i just don't understand kids!(8 Posts)
Im useless! I just don't understand what goes on in their heads and i wish i did!
This morning it was time to go to school so i told my daughter, nearly 7, to turn the telly off. She responded with a mini tantrum and a pleeeease!!!
I then had a mini tantrum off my own (see great aren't i) and ranted a bit.
I asked her to explain what was going on in her head. Did she think i could miraculously make more time to watch telly, did she think the headteacher would be happy for her to be late to school and agree that the program that was on was more important, did she think i would just let her stay home from school?
She had no answer.
I suspect that the answer was just that she's young and so was in the moment and just wanted to do what she wanted to do. This is clearer to me now but in the moment didn't occur to me.
I wish there was a book or something that actually explained them. Or rather i wish i just understood them instinctively like some people i know.
I hate being such a rubbish mum.
There is no manual because they are all different. Although plenty of childcare/child psychology books... Anything by Supernanny is pretty good. Have you read any?
Generally, I TRY to think what I was like at that age (I am almost 39 now, but was 2 once upon a time - DS is almost 3 now). I also TRY to set a good example: if I throw tantrums and shout, then what is DS likely to do?
Yeah i know, Im a terrible example!
I've read a lot of books but no supernanny ones. I assumed they were all about the naughty step etc and sleeping patterns. Neither of which i need help with.
I just know that instinctively i don't understand children and if i did i would be a much better mum. As a result i often expect too much from them and also have not much patience and don't deal with stress well.
It all adds up to crap mum syndrome.
We can all be terrible examples if we don't think... I try to be "good", but sometimes I do yell and I always regret it. The thing is to (try to) learn and make ourselves better. There aren't many people out there who can do things perfectly (at least I hope not): you need to slow yourself down and think before you react ("would I want my daughter to follow my example?").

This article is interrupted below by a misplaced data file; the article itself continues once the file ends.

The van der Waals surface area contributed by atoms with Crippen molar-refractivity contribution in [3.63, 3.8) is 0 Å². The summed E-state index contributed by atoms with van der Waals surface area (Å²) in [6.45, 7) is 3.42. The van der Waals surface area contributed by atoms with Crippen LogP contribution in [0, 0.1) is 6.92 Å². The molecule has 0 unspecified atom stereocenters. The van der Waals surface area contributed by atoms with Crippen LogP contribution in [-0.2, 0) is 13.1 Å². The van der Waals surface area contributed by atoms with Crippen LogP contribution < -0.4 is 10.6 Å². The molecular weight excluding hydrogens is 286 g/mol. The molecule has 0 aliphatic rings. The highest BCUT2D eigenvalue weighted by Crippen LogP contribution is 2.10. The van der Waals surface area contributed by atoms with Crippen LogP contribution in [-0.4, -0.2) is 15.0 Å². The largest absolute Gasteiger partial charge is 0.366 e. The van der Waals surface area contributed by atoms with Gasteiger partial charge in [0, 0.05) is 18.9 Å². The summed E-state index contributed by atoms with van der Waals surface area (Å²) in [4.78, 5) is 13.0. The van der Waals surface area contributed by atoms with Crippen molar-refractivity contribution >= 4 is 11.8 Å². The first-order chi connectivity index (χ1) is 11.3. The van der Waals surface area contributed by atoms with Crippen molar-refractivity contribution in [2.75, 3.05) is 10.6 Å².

Books like Supernany's do help with naughty step and sleep patterns, but that is only a small part of it: the good books are all about how children behave, why they behave like that and mechanisms to help us parents cope with it.
AT the end of the day, children (even 7 year olds) live "in the moment". You are right about trying to get her to understand consequences. "No, you can't watch more TV because you will be late for school.... Then we will BOTH be in trouble! And we wouldn't want that ". Keep it short and simple.
I also don'/didn't have much patience or deal with stress well. I would say that 3 weeks out of 4 I am nw much better (blasted PMS makes it very hard sometimes ). You just have to keep working at it. Leave plenty of time and slow things down (especially between DC doing something and you reacting) - take a deep breath and ten handle it.
Honestly I try to expect the minimum (although am dealing with a younger DC) and try to treat him with the patience that I would like to be treated with. If a DC doesn't understand what you want or why you want it, then getting angry over it might not help.
You are not a crap Mum, but - like any job - you have to constantly work at improving. It isn't really what we have done in the past that is important (because we cannot change it), but we can change what we do today and tomorrow - so focus on that.
Just looking on Amazon: not supernanny, but this might be worth a look - http://www.amazon.co.uk/How-Behave-Your-Children-Will/dp/009188764X/ref=pd_sim_b_5
Thank you very much for your reply. Will get that book.
Just to add, making a game of something, " See how fast you can do X!" can sometimes motivate little kids to get on and do something. I even resorted to an old fashioned egg timer type thing to jolly them along sometimes. That wears off eventually but keep it short and snappy without being short and snappy, IYSWIM, <head explodes>.
End of term they're always a bit tired and stroppy in between the delights of seasonal parties, concerts etc.
one solution which i did was to not have the tv on in the morning. no more stropping about seeing/missing the next bit , advert etc
I use to turn the tv off at the main switch (electric cupboard) when he was younger to get him to move away.
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